Film Review: The Hateful 8 Ultra Panavision 70 Roadshow

Tuesday 19 January 2016 by

The Hateful Eight, Western, Film, Quentin Tarantino

“No one comes here without a damn good reason”. I don’t think anybody is going to see this presentation without a damn good reason. Either you’re a huge Quentin Tarantino fan or you’re interested in film projection. Tarantino has chosen to present his latest in Ultra Panavision 70 (his preferred format for the film) hence the lack of screening locations. The last time any 70mm film had any such wide release as this one was Far And Away, twenty years ago. At this point you’re probably asking yourself if QT is a cinematic genius or just pretentious – your call, not mine (tell me your views). In the UK you can only see the film in this format at the Odeon, Leicester Square. You can see it projected as a standard digital screening at some major cinema chains but not others as the film distributors failed to come to an agreement with Cineworld, meaning Picturehouse Cinemas didn’t get it either. At this point, sounds like it’s pretty hard to see but if film projection is not your thing then I think you can safely skip this roadshow version and hope your local multiplex is not a Cineworld.

The Roadshow release of a film is a particularly American thing, releasing the film in a limited number of venues before a big release and with the addition of a programme, an intermission and a musical overture being the main points of difference between a general screening and the roadshow. Forget about the programme, everything in it you can look up online, some info about the format (stay tuned) and some nice pictures. Very flimsy. The intermission however is another thing entirely – welcome in such a long film and it works with the extra footage to add another dimension to the narrative. No spoilers here as I imagine we’ll see the extra footage and possibly the roadshow cut on the DVD release. A large proportion of the audience in the screening that I went to missed the beginning of the second act as they hadn’t bothered to find out that the intermission was only twelve minutes long, it sucked to be them I can tell you and it sucked to be an audience member trying to watch the film. The musical overture was great, a fun lead-in into the film, quite like when an orchestra is tuning up before a performance but of course more polished. Ennio Morricone did a great job with the film’s score throughout and this was a fitting start. The heyday of the roadshow was between the 1950s and 1970s when theatres were trying to get audiences back into the cinema after the rise of television and the widescreen epic feel really works for a western.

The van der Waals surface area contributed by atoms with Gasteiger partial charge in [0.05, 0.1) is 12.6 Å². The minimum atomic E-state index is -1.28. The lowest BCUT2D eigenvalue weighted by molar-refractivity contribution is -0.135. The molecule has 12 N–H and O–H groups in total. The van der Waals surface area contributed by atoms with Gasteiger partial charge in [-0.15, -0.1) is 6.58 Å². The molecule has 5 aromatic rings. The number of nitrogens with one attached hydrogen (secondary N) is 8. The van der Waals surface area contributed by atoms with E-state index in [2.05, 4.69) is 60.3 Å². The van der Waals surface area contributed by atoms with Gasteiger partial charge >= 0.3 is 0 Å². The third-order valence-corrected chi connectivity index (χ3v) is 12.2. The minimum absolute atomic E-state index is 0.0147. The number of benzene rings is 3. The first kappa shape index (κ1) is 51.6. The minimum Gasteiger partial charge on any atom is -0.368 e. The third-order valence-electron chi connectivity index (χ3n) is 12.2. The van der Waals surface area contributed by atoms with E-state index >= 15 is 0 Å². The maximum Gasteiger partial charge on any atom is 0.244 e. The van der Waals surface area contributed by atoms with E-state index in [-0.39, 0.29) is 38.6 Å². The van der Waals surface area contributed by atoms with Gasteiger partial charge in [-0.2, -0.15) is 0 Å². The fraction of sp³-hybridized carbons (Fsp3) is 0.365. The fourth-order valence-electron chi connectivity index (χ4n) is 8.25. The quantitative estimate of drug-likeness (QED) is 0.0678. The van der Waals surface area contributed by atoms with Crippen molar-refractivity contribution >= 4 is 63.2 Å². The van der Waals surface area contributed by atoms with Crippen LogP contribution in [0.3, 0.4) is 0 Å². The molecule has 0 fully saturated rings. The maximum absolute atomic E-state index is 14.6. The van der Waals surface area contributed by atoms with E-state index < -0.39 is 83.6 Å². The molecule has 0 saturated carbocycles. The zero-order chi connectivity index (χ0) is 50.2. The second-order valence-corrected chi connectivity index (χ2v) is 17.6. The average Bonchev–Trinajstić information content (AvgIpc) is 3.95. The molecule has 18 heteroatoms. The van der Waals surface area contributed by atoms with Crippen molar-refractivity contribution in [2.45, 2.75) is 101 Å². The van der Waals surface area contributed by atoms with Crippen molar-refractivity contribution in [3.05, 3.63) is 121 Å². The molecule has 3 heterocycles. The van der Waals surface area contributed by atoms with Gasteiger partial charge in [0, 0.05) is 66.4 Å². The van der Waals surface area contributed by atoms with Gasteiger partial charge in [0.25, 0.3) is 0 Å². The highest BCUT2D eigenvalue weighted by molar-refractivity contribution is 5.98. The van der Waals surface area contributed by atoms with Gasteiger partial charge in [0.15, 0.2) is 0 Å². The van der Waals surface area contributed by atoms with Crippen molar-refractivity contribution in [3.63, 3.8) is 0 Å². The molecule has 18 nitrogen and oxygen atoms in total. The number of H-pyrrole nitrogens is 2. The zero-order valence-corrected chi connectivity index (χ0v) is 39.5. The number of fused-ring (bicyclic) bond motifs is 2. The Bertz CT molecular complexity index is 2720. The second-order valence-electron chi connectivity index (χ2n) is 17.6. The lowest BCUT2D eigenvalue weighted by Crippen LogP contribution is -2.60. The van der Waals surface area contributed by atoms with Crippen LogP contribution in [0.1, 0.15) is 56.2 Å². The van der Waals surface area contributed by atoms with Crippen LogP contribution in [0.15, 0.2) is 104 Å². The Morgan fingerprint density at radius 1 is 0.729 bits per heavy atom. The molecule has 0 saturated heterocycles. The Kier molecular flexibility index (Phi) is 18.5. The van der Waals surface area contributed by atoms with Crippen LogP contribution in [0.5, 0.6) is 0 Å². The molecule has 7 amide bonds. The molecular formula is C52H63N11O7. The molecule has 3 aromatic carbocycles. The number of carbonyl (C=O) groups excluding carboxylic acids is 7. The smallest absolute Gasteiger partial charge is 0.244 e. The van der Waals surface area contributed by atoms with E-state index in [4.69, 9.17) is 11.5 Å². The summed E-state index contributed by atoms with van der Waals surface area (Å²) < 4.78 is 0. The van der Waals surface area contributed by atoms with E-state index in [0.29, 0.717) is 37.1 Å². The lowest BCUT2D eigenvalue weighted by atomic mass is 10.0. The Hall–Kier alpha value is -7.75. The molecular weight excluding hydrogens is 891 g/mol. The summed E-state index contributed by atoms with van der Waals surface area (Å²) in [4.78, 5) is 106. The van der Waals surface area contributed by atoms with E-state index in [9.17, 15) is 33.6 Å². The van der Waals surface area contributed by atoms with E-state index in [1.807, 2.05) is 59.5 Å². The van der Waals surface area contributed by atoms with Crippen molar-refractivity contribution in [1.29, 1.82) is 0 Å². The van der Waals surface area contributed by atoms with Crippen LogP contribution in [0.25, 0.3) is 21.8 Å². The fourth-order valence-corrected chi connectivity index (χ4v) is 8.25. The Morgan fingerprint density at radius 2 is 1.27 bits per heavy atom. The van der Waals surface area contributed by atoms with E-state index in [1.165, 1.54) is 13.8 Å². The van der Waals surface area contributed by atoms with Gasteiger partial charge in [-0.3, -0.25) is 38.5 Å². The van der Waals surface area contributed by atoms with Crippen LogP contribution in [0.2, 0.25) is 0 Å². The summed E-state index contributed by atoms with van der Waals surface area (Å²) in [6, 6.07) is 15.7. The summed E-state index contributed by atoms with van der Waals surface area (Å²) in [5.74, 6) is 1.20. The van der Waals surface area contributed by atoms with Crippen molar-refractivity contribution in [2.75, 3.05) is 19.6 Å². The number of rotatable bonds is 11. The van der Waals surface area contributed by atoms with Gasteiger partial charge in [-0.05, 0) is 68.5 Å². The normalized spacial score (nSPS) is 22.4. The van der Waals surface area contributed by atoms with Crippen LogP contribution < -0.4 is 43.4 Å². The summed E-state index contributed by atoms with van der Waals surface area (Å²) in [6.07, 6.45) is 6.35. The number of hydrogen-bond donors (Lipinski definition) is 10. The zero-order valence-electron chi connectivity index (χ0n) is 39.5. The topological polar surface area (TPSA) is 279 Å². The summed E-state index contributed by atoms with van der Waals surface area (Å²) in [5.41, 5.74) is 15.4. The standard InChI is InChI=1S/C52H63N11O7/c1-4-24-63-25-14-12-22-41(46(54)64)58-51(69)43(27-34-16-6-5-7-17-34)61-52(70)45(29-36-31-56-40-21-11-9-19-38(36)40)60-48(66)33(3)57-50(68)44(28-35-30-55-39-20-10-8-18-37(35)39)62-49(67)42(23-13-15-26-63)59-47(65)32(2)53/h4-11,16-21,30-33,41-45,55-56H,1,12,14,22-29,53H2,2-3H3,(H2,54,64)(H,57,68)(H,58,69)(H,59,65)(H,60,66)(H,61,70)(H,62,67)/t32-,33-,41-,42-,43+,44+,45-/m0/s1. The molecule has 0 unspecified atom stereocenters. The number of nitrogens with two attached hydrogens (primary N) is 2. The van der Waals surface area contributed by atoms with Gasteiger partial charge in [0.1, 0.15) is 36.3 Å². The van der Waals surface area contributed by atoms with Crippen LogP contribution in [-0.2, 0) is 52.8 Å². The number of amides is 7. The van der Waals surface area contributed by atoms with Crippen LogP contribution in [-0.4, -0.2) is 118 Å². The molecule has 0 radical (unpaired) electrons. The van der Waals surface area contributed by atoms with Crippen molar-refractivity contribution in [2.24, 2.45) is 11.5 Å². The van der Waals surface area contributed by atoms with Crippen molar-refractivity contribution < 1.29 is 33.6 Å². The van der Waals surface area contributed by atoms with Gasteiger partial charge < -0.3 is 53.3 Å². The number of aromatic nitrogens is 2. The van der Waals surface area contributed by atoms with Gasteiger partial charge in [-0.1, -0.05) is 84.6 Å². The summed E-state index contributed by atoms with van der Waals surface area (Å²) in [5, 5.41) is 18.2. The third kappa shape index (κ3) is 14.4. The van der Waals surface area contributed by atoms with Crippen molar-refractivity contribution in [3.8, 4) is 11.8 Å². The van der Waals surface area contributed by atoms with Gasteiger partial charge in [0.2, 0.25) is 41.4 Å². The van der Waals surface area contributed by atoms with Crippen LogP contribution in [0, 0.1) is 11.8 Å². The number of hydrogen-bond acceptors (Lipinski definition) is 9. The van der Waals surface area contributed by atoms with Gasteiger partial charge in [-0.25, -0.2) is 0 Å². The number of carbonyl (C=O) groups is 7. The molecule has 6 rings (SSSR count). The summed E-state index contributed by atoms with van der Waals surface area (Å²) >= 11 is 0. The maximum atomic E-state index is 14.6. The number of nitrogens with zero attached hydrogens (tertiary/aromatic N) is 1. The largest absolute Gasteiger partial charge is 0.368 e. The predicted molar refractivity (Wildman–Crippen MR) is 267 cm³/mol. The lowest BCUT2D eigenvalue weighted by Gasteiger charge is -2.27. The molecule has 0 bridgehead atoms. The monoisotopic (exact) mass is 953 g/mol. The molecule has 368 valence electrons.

As for Ultra Panavision 70: 70mm film refers to the width of film, if you’ve seen the term 65mm being bandied about then 65mm is the size of film shot on and after four sound tracks are added to the print this results in a print of 70mm – the widescreen. Not only has QT chosen to film in 70mm but in Ultra Panavision 70, a very rare format, hence the lack of locations. There are several cinemas in the UK that can present 70mm films, but not Ultra Panavision 70, sorry my fellow Northerners. The film looked amazing in 70mm, absolutely stupendous. Sweeping snowy vistas (and snow in a Western, how often do you see that?) and terrain shots show superbly here. I heard that the Odeon having retired their projectionist brought him back for this one.

The film really stands on its location footage and production design, which is shown off wonderfully in this release. If you’re a QT fan then it’s worth seeing, there’s a whole host of regulars (notably Walton Goggins and Tim Roth and a fun turn from stuntwoman Zoë Bell), sparkling dialogue and a convoluted plotline with some really great narrative devices.

Who doesn’t love a Western? We don’t have enough on the big screen. This format made it look great and as a film projectionist myself I love to see anything that helps the resurgence of the art of projection. See this month’s The Revenant for another snowy western hit.

You can follow Ana on Twitter: @AnaHellewell

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